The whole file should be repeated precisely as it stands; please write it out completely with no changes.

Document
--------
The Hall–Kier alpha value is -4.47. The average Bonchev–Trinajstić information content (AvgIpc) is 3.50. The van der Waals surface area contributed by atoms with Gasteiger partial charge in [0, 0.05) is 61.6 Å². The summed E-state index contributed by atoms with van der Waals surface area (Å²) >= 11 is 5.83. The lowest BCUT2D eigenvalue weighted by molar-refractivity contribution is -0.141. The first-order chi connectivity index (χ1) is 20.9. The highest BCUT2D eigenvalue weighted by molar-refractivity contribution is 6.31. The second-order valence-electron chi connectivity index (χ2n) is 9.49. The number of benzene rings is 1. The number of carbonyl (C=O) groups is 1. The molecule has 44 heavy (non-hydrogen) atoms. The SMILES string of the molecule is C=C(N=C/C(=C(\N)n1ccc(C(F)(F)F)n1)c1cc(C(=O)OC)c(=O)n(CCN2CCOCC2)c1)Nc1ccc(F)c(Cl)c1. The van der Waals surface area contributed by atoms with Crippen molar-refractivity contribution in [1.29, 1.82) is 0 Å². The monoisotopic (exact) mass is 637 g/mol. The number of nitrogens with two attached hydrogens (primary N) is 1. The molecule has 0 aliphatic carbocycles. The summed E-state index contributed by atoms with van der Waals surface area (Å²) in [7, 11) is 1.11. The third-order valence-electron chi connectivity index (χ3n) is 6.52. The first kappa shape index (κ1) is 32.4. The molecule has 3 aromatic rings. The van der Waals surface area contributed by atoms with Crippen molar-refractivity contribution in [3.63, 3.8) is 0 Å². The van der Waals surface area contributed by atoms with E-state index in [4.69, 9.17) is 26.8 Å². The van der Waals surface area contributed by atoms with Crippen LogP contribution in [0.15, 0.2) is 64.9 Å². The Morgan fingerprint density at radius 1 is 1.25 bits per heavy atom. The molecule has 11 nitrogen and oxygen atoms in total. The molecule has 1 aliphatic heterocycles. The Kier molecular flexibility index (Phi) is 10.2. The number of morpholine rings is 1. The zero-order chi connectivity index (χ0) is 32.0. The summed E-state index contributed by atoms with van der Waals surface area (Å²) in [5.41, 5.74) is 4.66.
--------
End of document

The Hall–Kier alpha value is -4.47. The average Bonchev–Trinajstić information content (AvgIpc) is 3.50. The van der Waals surface area contributed by atoms with Gasteiger partial charge in [0, 0.05) is 61.6 Å². The summed E-state index contributed by atoms with van der Waals surface area (Å²) >= 11 is 5.83. The lowest BCUT2D eigenvalue weighted by molar-refractivity contribution is -0.141. The first-order chi connectivity index (χ1) is 20.9. The highest BCUT2D eigenvalue weighted by molar-refractivity contribution is 6.31. The second-order valence-electron chi connectivity index (χ2n) is 9.49. The number of benzene rings is 1. The number of carbonyl (C=O) groups is 1. The molecule has 44 heavy (non-hydrogen) atoms. The SMILES string of the molecule is C=C(N=C/C(=C(\N)n1ccc(C(F)(F)F)n1)c1cc(C(=O)OC)c(=O)n(CCN2CCOCC2)c1)Nc1ccc(F)c(Cl)c1. The van der Waals surface area contributed by atoms with Crippen molar-refractivity contribution in [1.29, 1.82) is 0 Å². The monoisotopic (exact) mass is 637 g/mol. The number of nitrogens with two attached hydrogens (primary N) is 1. The molecule has 0 aliphatic carbocycles. The summed E-state index contributed by atoms with van der Waals surface area (Å²) in [7, 11) is 1.11. The third-order valence-electron chi connectivity index (χ3n) is 6.52. The first kappa shape index (κ1) is 32.4. The molecule has 3 aromatic rings. The van der Waals surface area contributed by atoms with Crippen molar-refractivity contribution in [3.63, 3.8) is 0 Å². The van der Waals surface area contributed by atoms with E-state index in [4.69, 9.17) is 26.8 Å². The van der Waals surface area contributed by atoms with Crippen LogP contribution in [0.15, 0.2) is 64.9 Å². The Morgan fingerprint density at radius 1 is 1.25 bits per heavy atom. The molecule has 11 nitrogen and oxygen atoms in total. The molecule has 1 aliphatic heterocycles. The Kier molecular flexibility index (Phi) is 10.2. The number of morpholine rings is 1. The zero-order chi connectivity index (χ0) is 32.0. The summed E-state index contributed by atoms with van der Waals surface area (Å²) in [5.41, 5.74) is 4.66.